Words Are Weapons
Inside ISIS's Rhetoric of Terror
- ISBN: 9780300223224
- Published By: Yale University Press
- Published: September 2017
In a highly digitalized and information overloaded world, it is not surprising that most people are greatly influenced by popular media like social networking sites and television shows, including news channels and newspapers, on issues of concern like terrorism. Our understanding about the growing challenge of ISIS and its heinous acts are limited to first level information to which we are being continuously exposed from all available sources. Consequently, our viewpoint resonates more with the sources that have the most control, presence, and reach, however false or distorted they may be. The puzzle is that although democratic states are the core agents controlling this exposure of information, there seems to be no end to people ready to join terrorist groups like ISIS. This puzzle is addressed brilliantly by Philippe Joseph Salazar in his book Words Are Weapons: Inside ISIS’s Rhetoric of Terror, which gives arguments that rupture the conventional understanding of ISIS. He does this by analyzing the rhetoric that is being propagated by ISIS in the form of short video clips, pictures, text, and speech.
Salazar’s central concern is the unthinkable power and complexity of the rhetoric used by ISIS and its agents to influence and convert ordinary people around the world. Salazar observes that the Islamic language that is being used by ISIS is “Arabesque,” interlaced with poetry and based on the logic of analogy, something the West discarded long ago. He warns that the rhetoric of ISIS has almost controlled the narrative, definition, and discourse of terrorism and that unless the West starts working on a counter-rhetoric that is equally attractive and effective, the problem of ISIS may not be solved anytime soon.
For Salazar, the problem of caliphate terrorism is not ordinary; it is extraordinary. Raising the concern that the problem of terrorism is being treated like any other social issue by Western democratic states, Salazar points out that the mediatized world has supported terrorists by spreading their propaganda and by restricting free deliberation on terrorist acts. Not surprisingly, scholars, especially those from critical terrorism studies, have already agreed that the popular counterterrorism policies of democratic states are counterproductive. Fortunately, in this book, Salazar rescues the democratic Western states from this muddle by directing them to first acknowledge that there is a problem in their own rhetoric on terrorism and secondly that this rhetoric needs to be changed.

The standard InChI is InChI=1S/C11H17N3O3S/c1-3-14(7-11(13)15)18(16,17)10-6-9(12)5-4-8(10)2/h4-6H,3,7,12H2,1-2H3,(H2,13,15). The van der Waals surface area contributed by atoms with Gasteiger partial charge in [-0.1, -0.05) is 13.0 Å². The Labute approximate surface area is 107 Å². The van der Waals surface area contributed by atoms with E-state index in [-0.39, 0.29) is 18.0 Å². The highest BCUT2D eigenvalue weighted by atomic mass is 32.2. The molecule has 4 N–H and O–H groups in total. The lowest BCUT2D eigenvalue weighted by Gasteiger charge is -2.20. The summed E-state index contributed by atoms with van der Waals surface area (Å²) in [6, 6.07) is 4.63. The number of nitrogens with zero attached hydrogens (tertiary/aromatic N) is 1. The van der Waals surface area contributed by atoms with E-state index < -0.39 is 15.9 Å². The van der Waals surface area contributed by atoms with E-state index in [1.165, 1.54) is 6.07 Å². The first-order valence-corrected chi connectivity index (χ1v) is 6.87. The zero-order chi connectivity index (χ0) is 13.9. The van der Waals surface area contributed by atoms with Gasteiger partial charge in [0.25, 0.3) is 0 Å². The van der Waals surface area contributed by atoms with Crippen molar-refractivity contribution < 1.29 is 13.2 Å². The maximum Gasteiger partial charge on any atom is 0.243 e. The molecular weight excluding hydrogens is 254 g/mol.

The book has thirteen chapters excluding a prologue and epilogue. From the rise of the caliphate in the city of Mosul, Iraq in 2014, to its acts of terror in Western democratic states, especially France, the book captures how, with the help of words, the caliphate terrorists have been able to justify their deeds to existing sympathizers and attract new ones. The chapter on the digital caliphate reveals that existing digital counterpropaganda by Western states is poor, ineffective, and counterproductive. Salazar continuously references the example of a video released by ISIS that featured a person’s throat being slit to support his arguments.
Viewing Islam as the Other, Salazar has mainly analyzed the issue of ISIS terrorism based on ideology. This Otherness can be a concern when it is viewed as a binary. However, this may be necessary, considering the immediate threat ISIS is currently posing to the Western democratic states on the pretext of Islam. Having said this, one should not hesitate to appreciate that Salazar is very critical of the Western states for their failure to address the issue of caliphate terrorism. Words Are Weapons highlights many incidents where Western states’ counter-rhetoric has been a complete disaster. This book is a wakeup call for the Western states to practice introspection and change their rhetoric on terrorism when it comes to ISIS.
Stanzin Lhaskyabs is a doctoral candidate at the Centre for International Politics, Organization, and Disarmament in the School of International Studies at Jawaharlal Nehru University in New Delhi, India.Stanzin LhaskyabsDate Of Review:August 29, 2018